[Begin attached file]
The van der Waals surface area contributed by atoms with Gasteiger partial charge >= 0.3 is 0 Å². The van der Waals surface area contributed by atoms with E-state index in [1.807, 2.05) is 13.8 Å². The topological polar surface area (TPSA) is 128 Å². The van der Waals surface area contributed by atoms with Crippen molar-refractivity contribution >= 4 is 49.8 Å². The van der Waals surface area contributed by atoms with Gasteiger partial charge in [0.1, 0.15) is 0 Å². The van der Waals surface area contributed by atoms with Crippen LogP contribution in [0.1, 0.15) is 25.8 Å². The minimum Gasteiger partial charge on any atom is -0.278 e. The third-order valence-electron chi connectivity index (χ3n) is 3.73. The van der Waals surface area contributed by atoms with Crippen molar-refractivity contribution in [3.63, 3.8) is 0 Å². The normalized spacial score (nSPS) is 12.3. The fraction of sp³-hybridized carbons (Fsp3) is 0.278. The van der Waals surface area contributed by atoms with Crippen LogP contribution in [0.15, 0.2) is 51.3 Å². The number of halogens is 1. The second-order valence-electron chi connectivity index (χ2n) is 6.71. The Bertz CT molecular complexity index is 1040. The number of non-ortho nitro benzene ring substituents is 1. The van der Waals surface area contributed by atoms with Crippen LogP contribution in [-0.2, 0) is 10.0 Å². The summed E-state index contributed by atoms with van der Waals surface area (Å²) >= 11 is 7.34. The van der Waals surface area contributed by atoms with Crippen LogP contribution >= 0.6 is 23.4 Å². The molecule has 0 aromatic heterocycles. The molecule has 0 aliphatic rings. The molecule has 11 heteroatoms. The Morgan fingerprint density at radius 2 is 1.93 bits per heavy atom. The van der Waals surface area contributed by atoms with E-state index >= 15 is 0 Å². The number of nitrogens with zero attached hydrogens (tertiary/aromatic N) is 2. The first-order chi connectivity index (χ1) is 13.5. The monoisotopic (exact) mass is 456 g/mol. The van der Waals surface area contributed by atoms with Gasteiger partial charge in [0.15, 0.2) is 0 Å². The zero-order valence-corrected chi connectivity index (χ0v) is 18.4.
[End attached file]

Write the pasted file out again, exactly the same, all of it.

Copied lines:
The van der Waals surface area contributed by atoms with Gasteiger partial charge >= 0.3 is 0 Å². The van der Waals surface area contributed by atoms with E-state index in [1.807, 2.05) is 13.8 Å². The topological polar surface area (TPSA) is 128 Å². The van der Waals surface area contributed by atoms with Crippen molar-refractivity contribution >= 4 is 49.8 Å². The van der Waals surface area contributed by atoms with Gasteiger partial charge in [0.1, 0.15) is 0 Å². The van der Waals surface area contributed by atoms with Crippen LogP contribution in [0.1, 0.15) is 25.8 Å². The minimum Gasteiger partial charge on any atom is -0.278 e. The third-order valence-electron chi connectivity index (χ3n) is 3.73. The van der Waals surface area contributed by atoms with Crippen molar-refractivity contribution in [3.63, 3.8) is 0 Å². The normalized spacial score (nSPS) is 12.3. The fraction of sp³-hybridized carbons (Fsp3) is 0.278. The van der Waals surface area contributed by atoms with Crippen LogP contribution in [0.15, 0.2) is 51.3 Å². The number of halogens is 1. The second-order valence-electron chi connectivity index (χ2n) is 6.71. The Bertz CT molecular complexity index is 1040. The number of non-ortho nitro benzene ring substituents is 1. The van der Waals surface area contributed by atoms with Crippen LogP contribution in [-0.2, 0) is 10.0 Å². The summed E-state index contributed by atoms with van der Waals surface area (Å²) >= 11 is 7.34. The van der Waals surface area contributed by atoms with Crippen LogP contribution >= 0.6 is 23.4 Å². The molecule has 0 aromatic heterocycles. The molecule has 0 aliphatic rings. The molecule has 11 heteroatoms. The Morgan fingerprint density at radius 2 is 1.93 bits per heavy atom. The van der Waals surface area contributed by atoms with E-state index >= 15 is 0 Å². The number of nitrogens with zero attached hydrogens (tertiary/aromatic N) is 2. The first-order chi connectivity index (χ1) is 13.5. The monoisotopic (exact) mass is 456 g/mol. The van der Waals surface area contributed by atoms with Gasteiger partial charge in [0.15, 0.2) is 0 Å². The zero-order valence-corrected chi connectivity index (χ0v) is 18.4.